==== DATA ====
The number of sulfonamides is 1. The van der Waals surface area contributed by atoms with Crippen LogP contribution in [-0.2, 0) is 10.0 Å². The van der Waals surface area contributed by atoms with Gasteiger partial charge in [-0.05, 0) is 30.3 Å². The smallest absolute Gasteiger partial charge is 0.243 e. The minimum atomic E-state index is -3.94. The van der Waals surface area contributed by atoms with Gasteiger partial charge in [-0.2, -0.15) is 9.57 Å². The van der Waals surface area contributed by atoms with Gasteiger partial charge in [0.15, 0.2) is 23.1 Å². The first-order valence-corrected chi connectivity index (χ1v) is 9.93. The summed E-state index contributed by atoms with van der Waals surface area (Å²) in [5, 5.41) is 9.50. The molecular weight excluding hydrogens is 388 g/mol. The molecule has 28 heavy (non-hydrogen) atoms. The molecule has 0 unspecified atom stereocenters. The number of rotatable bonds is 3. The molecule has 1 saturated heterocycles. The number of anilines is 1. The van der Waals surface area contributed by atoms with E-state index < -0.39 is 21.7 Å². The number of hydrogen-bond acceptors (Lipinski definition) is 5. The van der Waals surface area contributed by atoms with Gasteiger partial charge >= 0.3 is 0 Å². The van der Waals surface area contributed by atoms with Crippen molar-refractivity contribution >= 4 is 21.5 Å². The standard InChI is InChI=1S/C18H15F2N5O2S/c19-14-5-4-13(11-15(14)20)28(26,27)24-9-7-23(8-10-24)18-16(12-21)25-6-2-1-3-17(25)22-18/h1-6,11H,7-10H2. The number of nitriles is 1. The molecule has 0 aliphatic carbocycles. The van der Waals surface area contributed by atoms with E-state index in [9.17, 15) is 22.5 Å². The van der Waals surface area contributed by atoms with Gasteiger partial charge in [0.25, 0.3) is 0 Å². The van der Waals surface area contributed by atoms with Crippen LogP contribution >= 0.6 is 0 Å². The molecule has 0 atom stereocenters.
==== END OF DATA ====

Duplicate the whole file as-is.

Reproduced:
The number of sulfonamides is 1. The van der Waals surface area contributed by atoms with Crippen LogP contribution in [-0.2, 0) is 10.0 Å². The van der Waals surface area contributed by atoms with Gasteiger partial charge in [-0.05, 0) is 30.3 Å². The smallest absolute Gasteiger partial charge is 0.243 e. The minimum atomic E-state index is -3.94. The van der Waals surface area contributed by atoms with Gasteiger partial charge in [-0.2, -0.15) is 9.57 Å². The van der Waals surface area contributed by atoms with Gasteiger partial charge in [0.15, 0.2) is 23.1 Å². The first-order valence-corrected chi connectivity index (χ1v) is 9.93. The summed E-state index contributed by atoms with van der Waals surface area (Å²) in [5, 5.41) is 9.50. The molecular weight excluding hydrogens is 388 g/mol. The molecule has 28 heavy (non-hydrogen) atoms. The molecule has 0 unspecified atom stereocenters. The number of rotatable bonds is 3. The molecule has 1 saturated heterocycles. The number of anilines is 1. The van der Waals surface area contributed by atoms with E-state index < -0.39 is 21.7 Å². The number of hydrogen-bond acceptors (Lipinski definition) is 5. The van der Waals surface area contributed by atoms with Gasteiger partial charge >= 0.3 is 0 Å². The van der Waals surface area contributed by atoms with Crippen molar-refractivity contribution >= 4 is 21.5 Å². The standard InChI is InChI=1S/C18H15F2N5O2S/c19-14-5-4-13(11-15(14)20)28(26,27)24-9-7-23(8-10-24)18-16(12-21)25-6-2-1-3-17(25)22-18/h1-6,11H,7-10H2. The number of nitriles is 1. The molecule has 0 aliphatic carbocycles. The van der Waals surface area contributed by atoms with E-state index in [9.17, 15) is 22.5 Å². The van der Waals surface area contributed by atoms with Gasteiger partial charge in [0.25, 0.3) is 0 Å². The van der Waals surface area contributed by atoms with Crippen LogP contribution >= 0.6 is 0 Å². The molecule has 0 atom stereocenters.